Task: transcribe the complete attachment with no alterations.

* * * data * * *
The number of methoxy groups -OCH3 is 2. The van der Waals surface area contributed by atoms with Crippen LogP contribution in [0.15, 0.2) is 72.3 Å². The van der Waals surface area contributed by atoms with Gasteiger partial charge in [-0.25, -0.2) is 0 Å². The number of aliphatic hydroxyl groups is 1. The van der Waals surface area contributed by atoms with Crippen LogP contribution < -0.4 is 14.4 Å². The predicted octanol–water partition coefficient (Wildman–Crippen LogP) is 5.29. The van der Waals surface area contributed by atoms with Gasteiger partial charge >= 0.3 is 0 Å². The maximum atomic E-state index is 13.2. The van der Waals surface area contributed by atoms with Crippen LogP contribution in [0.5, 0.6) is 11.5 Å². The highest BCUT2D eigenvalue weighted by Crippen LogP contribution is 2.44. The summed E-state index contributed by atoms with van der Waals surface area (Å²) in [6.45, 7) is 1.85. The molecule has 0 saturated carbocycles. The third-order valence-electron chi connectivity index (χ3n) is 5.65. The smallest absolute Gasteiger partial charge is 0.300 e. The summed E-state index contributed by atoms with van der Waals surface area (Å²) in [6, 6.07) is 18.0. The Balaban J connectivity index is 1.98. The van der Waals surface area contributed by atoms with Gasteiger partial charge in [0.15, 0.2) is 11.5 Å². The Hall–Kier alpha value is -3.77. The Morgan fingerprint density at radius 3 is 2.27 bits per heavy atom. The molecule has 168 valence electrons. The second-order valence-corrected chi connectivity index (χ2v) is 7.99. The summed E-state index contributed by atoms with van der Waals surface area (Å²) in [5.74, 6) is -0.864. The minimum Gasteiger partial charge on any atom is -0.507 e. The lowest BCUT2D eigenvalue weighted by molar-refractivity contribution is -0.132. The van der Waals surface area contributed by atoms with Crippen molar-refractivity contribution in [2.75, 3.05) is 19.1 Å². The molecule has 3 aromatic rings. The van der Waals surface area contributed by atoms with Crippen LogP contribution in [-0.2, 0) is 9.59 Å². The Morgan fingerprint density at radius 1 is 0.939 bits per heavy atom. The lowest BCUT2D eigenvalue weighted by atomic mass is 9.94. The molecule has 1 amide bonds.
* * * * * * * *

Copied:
The number of methoxy groups -OCH3 is 2. The van der Waals surface area contributed by atoms with Crippen LogP contribution in [0.15, 0.2) is 72.3 Å². The van der Waals surface area contributed by atoms with Gasteiger partial charge in [-0.25, -0.2) is 0 Å². The number of aliphatic hydroxyl groups is 1. The van der Waals surface area contributed by atoms with Crippen LogP contribution < -0.4 is 14.4 Å². The predicted octanol–water partition coefficient (Wildman–Crippen LogP) is 5.29. The van der Waals surface area contributed by atoms with Gasteiger partial charge >= 0.3 is 0 Å². The maximum atomic E-state index is 13.2. The van der Waals surface area contributed by atoms with Crippen LogP contribution in [0.5, 0.6) is 11.5 Å². The highest BCUT2D eigenvalue weighted by Crippen LogP contribution is 2.44. The summed E-state index contributed by atoms with van der Waals surface area (Å²) in [6.45, 7) is 1.85. The molecule has 0 saturated carbocycles. The third-order valence-electron chi connectivity index (χ3n) is 5.65. The smallest absolute Gasteiger partial charge is 0.300 e. The summed E-state index contributed by atoms with van der Waals surface area (Å²) in [6, 6.07) is 18.0. The Balaban J connectivity index is 1.98. The van der Waals surface area contributed by atoms with Gasteiger partial charge in [0.15, 0.2) is 11.5 Å². The Hall–Kier alpha value is -3.77. The Morgan fingerprint density at radius 3 is 2.27 bits per heavy atom. The molecule has 168 valence electrons. The second-order valence-corrected chi connectivity index (χ2v) is 7.99. The summed E-state index contributed by atoms with van der Waals surface area (Å²) in [5.74, 6) is -0.864. The minimum Gasteiger partial charge on any atom is -0.507 e. The lowest BCUT2D eigenvalue weighted by molar-refractivity contribution is -0.132. The van der Waals surface area contributed by atoms with Crippen molar-refractivity contribution in [2.75, 3.05) is 19.1 Å². The molecule has 3 aromatic rings. The van der Waals surface area contributed by atoms with Crippen LogP contribution in [-0.2, 0) is 9.59 Å². The Morgan fingerprint density at radius 1 is 0.939 bits per heavy atom. The lowest BCUT2D eigenvalue weighted by atomic mass is 9.94. The molecule has 1 amide bonds.